Acquired from Belinda Cadbury
This striking dressing or morning gown belonged to a family member of the Cadbury family who were eminent Quakers and chocolate manufacturers in Birmingham. Made of fine wool printed with white pin spots on a scarlet ground it is bordered with broad black bands printed with black-spotted white roundels to complement the ground fabric. The knife pleated skirt falls from a straight yoke beneath the large collar that, like the long flared sleeves, is trimmed with a deep flounce, tucks and narrow machine embroidered braid. Judging from the length of the garment, it was worn by a tall woman; nevertheless a deep internal tuck has been hand stitched above the hem flounce to shorten it, suggesting that the gown was originally intended to sweep the ground gracefully, if impractically.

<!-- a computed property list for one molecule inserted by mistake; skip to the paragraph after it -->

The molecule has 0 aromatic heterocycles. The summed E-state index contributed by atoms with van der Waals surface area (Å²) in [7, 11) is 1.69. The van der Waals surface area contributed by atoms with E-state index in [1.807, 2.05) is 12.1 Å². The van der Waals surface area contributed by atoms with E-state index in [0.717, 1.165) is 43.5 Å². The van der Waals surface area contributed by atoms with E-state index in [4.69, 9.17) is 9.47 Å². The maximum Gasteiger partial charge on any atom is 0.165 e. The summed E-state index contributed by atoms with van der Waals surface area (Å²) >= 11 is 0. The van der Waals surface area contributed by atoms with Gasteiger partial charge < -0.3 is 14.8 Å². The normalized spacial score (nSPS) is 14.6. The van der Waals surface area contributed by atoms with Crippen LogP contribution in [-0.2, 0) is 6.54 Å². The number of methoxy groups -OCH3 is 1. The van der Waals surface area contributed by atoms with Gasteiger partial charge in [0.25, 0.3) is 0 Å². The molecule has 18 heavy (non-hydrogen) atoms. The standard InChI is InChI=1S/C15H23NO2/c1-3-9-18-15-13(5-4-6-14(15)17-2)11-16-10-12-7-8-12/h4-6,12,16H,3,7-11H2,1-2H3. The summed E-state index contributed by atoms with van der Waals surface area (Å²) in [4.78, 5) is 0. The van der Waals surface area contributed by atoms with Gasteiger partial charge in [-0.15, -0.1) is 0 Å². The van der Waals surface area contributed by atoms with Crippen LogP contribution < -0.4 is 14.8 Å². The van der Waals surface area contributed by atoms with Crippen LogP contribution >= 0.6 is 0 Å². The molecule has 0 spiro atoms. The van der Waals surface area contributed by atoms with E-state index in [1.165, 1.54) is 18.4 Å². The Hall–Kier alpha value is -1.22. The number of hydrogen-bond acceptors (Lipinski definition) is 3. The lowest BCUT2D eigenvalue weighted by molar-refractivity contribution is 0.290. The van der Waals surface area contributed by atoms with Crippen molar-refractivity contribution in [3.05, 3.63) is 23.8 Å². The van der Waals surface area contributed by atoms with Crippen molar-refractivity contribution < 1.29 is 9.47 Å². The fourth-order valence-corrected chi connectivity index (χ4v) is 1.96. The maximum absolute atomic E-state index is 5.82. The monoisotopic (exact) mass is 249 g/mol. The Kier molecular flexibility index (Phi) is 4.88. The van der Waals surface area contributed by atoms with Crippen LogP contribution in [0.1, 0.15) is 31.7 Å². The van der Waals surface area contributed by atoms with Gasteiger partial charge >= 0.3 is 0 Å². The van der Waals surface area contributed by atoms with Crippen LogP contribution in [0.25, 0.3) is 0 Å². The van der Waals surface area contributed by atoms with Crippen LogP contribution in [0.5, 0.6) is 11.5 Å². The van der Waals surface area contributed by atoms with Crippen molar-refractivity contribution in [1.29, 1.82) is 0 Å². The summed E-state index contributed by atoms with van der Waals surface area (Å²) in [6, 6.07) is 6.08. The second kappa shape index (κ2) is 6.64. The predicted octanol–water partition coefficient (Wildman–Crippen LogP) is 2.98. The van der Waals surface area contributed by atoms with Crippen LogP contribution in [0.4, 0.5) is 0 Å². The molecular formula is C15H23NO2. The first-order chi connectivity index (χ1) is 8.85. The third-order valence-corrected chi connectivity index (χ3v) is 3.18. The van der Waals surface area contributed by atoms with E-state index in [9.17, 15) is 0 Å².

Although this example has been made commercially, the loose unstructured form of dressing gowns made them ideal projects for home dressmakers who might struggle with more fitted garments like dresses, and who would enjoy choosing appropriate fabrics and trimmings. ‘Additional Images’ shows the cover of a monthly pattern supplement to the German magazine Deutsche Frauen Zeitung of May 1905 illustrating informal wear very similar in concept to our gown. On the right a morning gown of spotted fabric with dark contrasting borders required 8 metres of white, blue-patterned muslin for the main garment with 1,25 metres of blue, white patterned muslin for the 3 cm wide borders. The two piece morning outfit on the left with deep flounced caped collar, loose sleeves and hem needed 10 metres of muslin, shown here printed with spots in two sizes.